Leukemia and Children
Sunday, November 28, 2010
Leukemia and Children
One of the most tragic of all forms of cancer is Leukemia, which each year kills thousands of children all over the planet. Leukemia is a disorder of the blood, the bone marrow, and the lymphatic system. as one would expect with a system of this size, complexity, and importance to the body, there are numerous ways that things can go wrong. Because of this, there are various types of leukemia, all with different areas of activity and effects on the body.
There are a few ways to breakdown which type of leukemia is being dealt with. There are divisions that could be made based on whether or not the patient is a child or adult, for example. But most commonly the division is made based on how the blood cells are effected, and where the abnormality is taking place.
With symptoms that mimic those of many other, milder illnesses, leukemia is a difficult disease to diagnose initially. Some of the symptoms one is likely to experience are pervasive feelings of fatigue, constant chills and night sweats, and susceptibility to infection. As you can see, these are all conditions that could come from something as mundane as being overworked and run down. Many people assume that's exactly what the problem is, and don't seek help until their condition becomes so bad that they are unable to perform normal everyday activities without extreme discomfort.
When a person does report to the doctor, a blood test or bone marrow test may be conducted. These are the only ways to reliably screen for leukemia. Because of the variousness of the symptoms, and the invasiveness of the screening methods, leukemia often goes undiagnosed, by some estimates in as many as 20% of all cases.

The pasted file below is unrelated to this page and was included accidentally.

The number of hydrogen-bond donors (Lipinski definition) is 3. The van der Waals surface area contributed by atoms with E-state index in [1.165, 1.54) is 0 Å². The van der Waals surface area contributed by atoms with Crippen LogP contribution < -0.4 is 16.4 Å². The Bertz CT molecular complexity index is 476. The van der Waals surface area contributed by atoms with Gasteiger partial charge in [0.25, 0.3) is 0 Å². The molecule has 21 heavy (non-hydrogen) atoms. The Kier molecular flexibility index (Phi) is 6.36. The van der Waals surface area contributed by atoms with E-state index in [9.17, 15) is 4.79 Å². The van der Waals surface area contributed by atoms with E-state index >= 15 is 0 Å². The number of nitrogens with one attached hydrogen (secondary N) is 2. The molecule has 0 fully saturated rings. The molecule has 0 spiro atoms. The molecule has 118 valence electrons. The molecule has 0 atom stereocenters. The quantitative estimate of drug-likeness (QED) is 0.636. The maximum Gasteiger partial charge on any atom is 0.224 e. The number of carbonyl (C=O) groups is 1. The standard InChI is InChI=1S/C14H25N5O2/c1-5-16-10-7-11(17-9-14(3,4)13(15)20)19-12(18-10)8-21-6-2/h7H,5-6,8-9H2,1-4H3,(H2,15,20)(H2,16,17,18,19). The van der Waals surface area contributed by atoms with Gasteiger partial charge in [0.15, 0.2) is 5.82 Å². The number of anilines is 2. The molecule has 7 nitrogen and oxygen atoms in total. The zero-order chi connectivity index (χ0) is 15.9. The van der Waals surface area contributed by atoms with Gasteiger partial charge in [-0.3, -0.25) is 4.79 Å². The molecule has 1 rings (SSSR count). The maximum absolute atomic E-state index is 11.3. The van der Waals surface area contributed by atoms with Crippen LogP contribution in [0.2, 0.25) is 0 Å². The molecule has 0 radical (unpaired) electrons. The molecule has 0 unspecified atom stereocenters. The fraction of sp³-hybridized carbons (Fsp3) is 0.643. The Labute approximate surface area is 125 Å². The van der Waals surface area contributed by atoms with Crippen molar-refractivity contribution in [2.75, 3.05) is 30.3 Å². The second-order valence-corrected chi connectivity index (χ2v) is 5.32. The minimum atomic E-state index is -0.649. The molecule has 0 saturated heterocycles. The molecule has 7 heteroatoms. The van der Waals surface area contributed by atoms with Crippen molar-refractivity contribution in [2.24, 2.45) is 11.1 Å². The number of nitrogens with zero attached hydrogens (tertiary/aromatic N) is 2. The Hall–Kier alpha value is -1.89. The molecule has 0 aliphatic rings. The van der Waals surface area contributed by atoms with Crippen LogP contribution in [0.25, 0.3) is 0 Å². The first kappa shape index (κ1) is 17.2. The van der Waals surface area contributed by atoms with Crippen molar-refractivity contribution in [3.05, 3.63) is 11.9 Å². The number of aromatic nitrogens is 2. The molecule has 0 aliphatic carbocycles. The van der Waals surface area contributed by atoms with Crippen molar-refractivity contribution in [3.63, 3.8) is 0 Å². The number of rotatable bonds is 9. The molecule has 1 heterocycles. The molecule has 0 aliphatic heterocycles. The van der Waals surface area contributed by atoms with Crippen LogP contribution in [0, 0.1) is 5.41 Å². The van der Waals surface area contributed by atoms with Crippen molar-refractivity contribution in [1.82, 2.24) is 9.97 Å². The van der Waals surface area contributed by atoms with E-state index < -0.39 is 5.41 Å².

The classification of leukemia arises from a four-fold matrix of conditions. The first axis is that of acute vs. chronic. In the case of acute leukemia, large numbers of immature blood cells are rapidly released. Since they are not fully developed, they crowd out the productive cells, resulting in quick deterioration of health. In the chronic case, blood cells are more mature and build up more slowly, resulting in a gradual worsening of health.
The second axis of the matrix is that of lymphocytic vs. myelogenous. Lymphocytic leukemia effects the cells which make up the body's immune system. Myelogenous leukemia effects the myeloid cells, which are responsible for producing the range of blood cells-white, red, platelet-in the body. This matrix yields four distinct forms of the disease, all of which have different degrees of danger and populations within which they occur.
Unlike some other forms of cancer, leukemia is not primarily caused by any lifestyle choices. There is a strong genetic component, which can be exacerbated by exposure to radioactive compounds. If you have a history of leukemia in your family it is important to stay vigilant and aware of your health. There are different treatments available and the earlier you can diagnose the problem (especially with the acute leukemia) the more likely you can survive.
Article Source: http://EzineArticles.com/?expert=Vince_Armstrong
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